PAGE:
We're in Germany on holiday, and last week I spotted an article in the local free newspaper* mentioning that nearby microbrewery Sommerbecker Dachs
was having a family-friendly** summer festival for its fifth birthday. So on Saturday afternoon we headed out of town to the tiny village of Sommerbeck.
When the boy and I walked in, 30 minutes after the nominal 3pm opening time, we could only see two other visitors and the staff were still setting up the tills. He jumped onto the (free) bouncy-castle and I went for a beer.... I hadn't tried the Dachs Pils before – it proved to be a Landbier Pils in the northern style, so slightly hazy with a yeasty note, and with lots of bitterness but very little actual hop flavour. Not really my thing, in other words.
Once the girls arrived and we got a table, things picked up. The boy got his face painted (also free) and played on the slackline/tightropey thing, the baby was passed around and much admired, we were assumed to be local because, well, everyone else was, and my choices of beer improved. The Märzen was darker than the last time I tried it – more orange-brown than gold, with nutty and toffee notes and a touch of orange marmalade, while the Schwatt – their version of a Schwarzbier – was creamier and more Stouty than I remember.
Also interesting was the Hopfenstopfer – basically a hopped-up Helles or Pils that actually tastes and smells of hops, and in particular of hops other than the usual grassy German and Czech types. I think it translates as hop plunger or hop tamper, and to me it signifies that the brewer wants to do something a bit crafty, but doesn't want to "go foreign" with a Pale Ale or IPA. It was a nice example anyhow, with citrus and melon aromas and a spicy, tropical fruit accented body.
Also on tap, slightly unusually for the time of year, was the Dachs Bock. (Dachs – as in Dachshund – means badger, and the brewery mascot is indeed a stuffed badger.) Dark mahogany in colour, it had a malty nose with sultanas and cocoa notes, then a spicy-bitter body with touches of toffee, dried fruit and orange marmalade. Rather like a stronger version of the Märzen, and pretty tasty, hiding its 7.5% ABV well.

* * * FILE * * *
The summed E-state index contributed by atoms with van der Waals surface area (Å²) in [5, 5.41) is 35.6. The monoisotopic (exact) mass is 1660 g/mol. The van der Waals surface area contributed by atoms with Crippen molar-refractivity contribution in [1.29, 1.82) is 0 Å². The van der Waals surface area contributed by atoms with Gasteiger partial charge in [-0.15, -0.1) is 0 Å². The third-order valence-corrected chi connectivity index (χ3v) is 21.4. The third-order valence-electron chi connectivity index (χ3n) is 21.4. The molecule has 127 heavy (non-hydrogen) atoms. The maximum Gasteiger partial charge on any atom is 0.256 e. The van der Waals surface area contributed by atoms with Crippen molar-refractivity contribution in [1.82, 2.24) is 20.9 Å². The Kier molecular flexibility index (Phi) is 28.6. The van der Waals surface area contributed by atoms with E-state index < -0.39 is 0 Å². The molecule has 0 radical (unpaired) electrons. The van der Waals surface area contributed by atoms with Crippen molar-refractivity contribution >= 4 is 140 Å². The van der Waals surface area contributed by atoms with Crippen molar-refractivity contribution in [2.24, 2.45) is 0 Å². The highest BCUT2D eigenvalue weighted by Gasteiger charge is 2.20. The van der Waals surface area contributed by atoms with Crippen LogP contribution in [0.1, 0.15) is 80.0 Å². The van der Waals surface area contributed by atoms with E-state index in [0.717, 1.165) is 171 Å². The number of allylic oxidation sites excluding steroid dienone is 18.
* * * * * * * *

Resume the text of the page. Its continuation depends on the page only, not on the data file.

Then on Sunday we had planned a visit to Klindworths
, easily the best brewpub I've found in northern Germany. Yet it's one that's not much known outside, in part because they don't sell their beer anywhere else – apart from a few beer festivals and parties where you might find their Beer Bus, an old VW camper converted into a mobile two-tap bar.
Things nearly went awry when the rest of the tribe announced that they wanted to go swimming first, but fortunately I remembered there's a Freibad, or open-air swimming pool, almost next door to the pub. So we were lightly sunned and watered by the time we sat down in the beer garden – and started batting away the flies while we waited for our dinner....
On tap were the Landbier Pils – a far better example of a flavoursome bitter lager than the Dachs one – plus the Weizen, the Keiler German brown bitter, the Pale Ale and the IPA. I went first for the Pale Ale, as I already knew it to be excellent and I thought going for the 6.7% IPA on an empty tummy might not be wise. It did not disappoint – refreshingly dry-bitter, with loads of hops and a malty body. Brewer Niko calls it his interpretation of British Pale Ale; I'd say it is as hoppy as an American Pale Ale, but fuller bodied than the average APA.
Then it was time for the IPA – the only one of his regular or seasonal beers that I'd not tried yet. It's a chunky and thoroughly moreish IPA in the American vein, full of hops and with a warming alcohol bite, yet malty enough to not be overpowering. Even at 6.7%, it's balanced enough to go back for seconds, which I duly did.
Thankfully I wasn't the one driving back – one of the challenges of Klindworths is that it is awkward to get to unless you're already in the area (there's a campsite by the Freibad, and the pub does B&B). There are buses from Buxtehude, but the service is not very frequent and it stops running quite early too. I'd have gone there a lot more often otherwise!
*These still report stuff and are widely read, unlike the UK equivalents which are almost all run now by bread-heads too stupid to realise that if they cut or de-skill all the running costs, ie. journalists, no one reads the result and they lose all the advertising revenue that they're so greedy for.
**One of the things I miss in Britain is that very few beer festivals seem genuinely family-friendly.